A BRADFORD restaurateur is helping to change the lives of the poorest families affected by the earthquake in Kashmir with a £50,000 aid mission.

Jinnah CEO Saleem Akhtar has laid the foundations for 20 new homes after a magnitude 5.8 earthquake which devastated the Pakistani district last September.

The earthquake affected areas near the border between Azad Kashmir and Punjab, Mirpur and other areas surrounding the Mangla Dam.

Mr Akhtar explained that 16,000 homes were totally demolished in the disaster while 2,300 received damage of some kind.

At first many locals met his promises with suspicion before realising he had a team of builders on call.

The restaurant owner explained: "At first they thought 'you’re just coming here like many others - you’ll take some pictures but you’ll never do something'. I said 'I’m here to do the work'.

"I was the first person to ask for their ID cards. Then they started believing me.

"I was the first person to put a support in the ground.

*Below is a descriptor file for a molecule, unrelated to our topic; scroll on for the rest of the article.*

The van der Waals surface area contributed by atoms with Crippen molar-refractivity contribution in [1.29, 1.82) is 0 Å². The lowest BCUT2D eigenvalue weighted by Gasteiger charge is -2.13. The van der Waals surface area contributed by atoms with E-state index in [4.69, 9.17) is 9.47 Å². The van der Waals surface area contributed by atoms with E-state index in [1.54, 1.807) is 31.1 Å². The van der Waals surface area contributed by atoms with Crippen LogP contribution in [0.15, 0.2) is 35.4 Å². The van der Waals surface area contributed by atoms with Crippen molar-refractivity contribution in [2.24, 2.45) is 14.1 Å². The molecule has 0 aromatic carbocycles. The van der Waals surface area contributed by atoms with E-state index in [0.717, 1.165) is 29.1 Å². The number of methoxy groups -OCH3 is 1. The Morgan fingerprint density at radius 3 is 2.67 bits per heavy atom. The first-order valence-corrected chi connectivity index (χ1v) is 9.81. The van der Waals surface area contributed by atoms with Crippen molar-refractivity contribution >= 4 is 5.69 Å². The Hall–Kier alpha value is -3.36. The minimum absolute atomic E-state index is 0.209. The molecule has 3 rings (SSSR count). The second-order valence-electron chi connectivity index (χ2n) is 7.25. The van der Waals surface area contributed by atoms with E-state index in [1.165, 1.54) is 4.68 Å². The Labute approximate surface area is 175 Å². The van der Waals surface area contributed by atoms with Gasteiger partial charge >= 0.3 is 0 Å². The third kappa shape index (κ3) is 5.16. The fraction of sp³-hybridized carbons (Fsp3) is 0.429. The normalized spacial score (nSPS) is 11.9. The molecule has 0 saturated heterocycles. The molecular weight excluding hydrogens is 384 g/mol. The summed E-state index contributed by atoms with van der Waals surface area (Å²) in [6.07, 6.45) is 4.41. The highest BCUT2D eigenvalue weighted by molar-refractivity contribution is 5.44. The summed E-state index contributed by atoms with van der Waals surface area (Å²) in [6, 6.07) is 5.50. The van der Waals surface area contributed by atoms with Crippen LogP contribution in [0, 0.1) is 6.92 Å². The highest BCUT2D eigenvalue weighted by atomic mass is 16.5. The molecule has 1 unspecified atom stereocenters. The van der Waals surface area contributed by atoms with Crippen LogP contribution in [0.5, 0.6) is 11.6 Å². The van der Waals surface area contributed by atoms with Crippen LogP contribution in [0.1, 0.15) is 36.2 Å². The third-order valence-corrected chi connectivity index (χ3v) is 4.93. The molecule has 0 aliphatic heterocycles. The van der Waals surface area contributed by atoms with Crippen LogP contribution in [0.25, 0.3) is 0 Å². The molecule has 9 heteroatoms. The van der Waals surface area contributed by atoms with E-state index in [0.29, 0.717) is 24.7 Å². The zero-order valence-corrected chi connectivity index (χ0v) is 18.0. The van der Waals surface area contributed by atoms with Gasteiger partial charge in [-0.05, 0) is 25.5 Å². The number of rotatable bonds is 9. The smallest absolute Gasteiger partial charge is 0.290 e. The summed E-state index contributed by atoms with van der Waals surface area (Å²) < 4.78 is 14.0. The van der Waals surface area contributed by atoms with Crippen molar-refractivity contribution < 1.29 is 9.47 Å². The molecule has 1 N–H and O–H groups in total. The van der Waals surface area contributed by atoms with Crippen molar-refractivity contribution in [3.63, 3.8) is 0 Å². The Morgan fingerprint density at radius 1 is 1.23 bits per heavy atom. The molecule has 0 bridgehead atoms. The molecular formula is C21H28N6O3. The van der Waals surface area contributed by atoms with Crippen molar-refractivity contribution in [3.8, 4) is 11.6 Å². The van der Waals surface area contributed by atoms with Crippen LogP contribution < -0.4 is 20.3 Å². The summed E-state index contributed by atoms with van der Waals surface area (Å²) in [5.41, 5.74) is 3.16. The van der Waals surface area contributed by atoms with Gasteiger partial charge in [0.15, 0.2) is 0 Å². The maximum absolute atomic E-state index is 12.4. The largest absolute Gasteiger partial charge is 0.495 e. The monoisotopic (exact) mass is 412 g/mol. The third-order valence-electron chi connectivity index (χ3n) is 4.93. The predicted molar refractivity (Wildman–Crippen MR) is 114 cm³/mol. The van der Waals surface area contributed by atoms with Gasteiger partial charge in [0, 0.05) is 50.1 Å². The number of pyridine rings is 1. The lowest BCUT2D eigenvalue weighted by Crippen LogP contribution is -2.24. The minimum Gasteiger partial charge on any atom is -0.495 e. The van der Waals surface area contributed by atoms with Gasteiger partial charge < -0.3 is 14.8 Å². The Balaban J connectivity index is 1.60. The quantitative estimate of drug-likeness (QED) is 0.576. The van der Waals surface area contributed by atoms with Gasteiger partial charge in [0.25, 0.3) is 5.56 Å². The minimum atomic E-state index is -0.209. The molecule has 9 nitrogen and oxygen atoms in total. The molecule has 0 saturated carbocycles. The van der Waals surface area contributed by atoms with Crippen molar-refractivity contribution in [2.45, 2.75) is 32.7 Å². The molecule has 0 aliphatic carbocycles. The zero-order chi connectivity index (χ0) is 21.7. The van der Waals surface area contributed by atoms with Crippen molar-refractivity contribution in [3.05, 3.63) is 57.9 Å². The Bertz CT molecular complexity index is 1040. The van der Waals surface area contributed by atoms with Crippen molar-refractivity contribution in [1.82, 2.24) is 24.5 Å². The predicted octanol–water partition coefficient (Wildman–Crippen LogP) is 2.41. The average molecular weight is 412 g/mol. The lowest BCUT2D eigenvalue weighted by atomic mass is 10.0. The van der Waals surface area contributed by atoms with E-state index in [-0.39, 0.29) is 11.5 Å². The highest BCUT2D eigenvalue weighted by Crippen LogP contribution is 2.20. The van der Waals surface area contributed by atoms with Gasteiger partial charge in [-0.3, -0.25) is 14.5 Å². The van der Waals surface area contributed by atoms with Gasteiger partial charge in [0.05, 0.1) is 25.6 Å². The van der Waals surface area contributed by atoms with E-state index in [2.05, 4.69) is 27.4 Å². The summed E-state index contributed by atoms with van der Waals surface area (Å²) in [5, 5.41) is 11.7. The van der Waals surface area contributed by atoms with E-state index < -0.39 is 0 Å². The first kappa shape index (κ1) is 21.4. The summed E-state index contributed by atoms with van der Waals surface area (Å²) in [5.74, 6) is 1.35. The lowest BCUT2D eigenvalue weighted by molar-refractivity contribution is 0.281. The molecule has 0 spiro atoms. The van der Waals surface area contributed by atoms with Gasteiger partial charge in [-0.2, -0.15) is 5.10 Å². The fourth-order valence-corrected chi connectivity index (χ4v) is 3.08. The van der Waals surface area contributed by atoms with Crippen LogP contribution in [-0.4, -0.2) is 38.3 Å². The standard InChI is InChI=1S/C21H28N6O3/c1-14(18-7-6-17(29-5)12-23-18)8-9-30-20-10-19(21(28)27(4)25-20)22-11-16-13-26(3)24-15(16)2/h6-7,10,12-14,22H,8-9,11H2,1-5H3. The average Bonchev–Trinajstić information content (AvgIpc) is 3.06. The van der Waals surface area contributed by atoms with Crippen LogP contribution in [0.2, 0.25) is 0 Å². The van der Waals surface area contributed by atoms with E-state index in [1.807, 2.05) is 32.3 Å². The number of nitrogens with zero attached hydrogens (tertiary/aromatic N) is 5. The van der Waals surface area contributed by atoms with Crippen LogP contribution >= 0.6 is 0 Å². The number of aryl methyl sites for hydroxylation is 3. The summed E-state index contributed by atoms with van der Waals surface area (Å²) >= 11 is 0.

"In Pakistan they’ll all promise but nobody made a start. I was the first British Pakistani to go out there and making a start.

"I could quite easily send the money but I didn’t want to."

Mr Akhtar had his plans and families' identities verified in 10 days.

"I did try to help widows and orphans and children," he explained.

One of the families benefitting from the charity work is a young woman and widowed elderly mum.

The women do all they can to survive - washing, cleaning and working in the fields.

The pair desperately need a roof over their heads with her daughter unable to get married due to money troubles.

The concerned mother told Mr Akhtar: 'I’ve got a young daughter but I can’t even get her married’.

Mr Akhtar had a rigorous selection process, speaking to locals about who they would nominate as well as guidance from Pakistani Ministers like Barrister Sultan, a local MP and the ex prime minister.

The restaurateur also helped a family with three children, who had been wearing the same clothes for over a month.

He explained: "I went to everybody in the village (who said) 'If there’s anybody in need he’s the person to help. He’s such a generous lad'. He’s got three children. He can’t afford to send them to school.

"As I know, the earthquake in 2005 - some people are still living under the open sky 16 years after. It’s always in my mind. I want to go back and help more n more."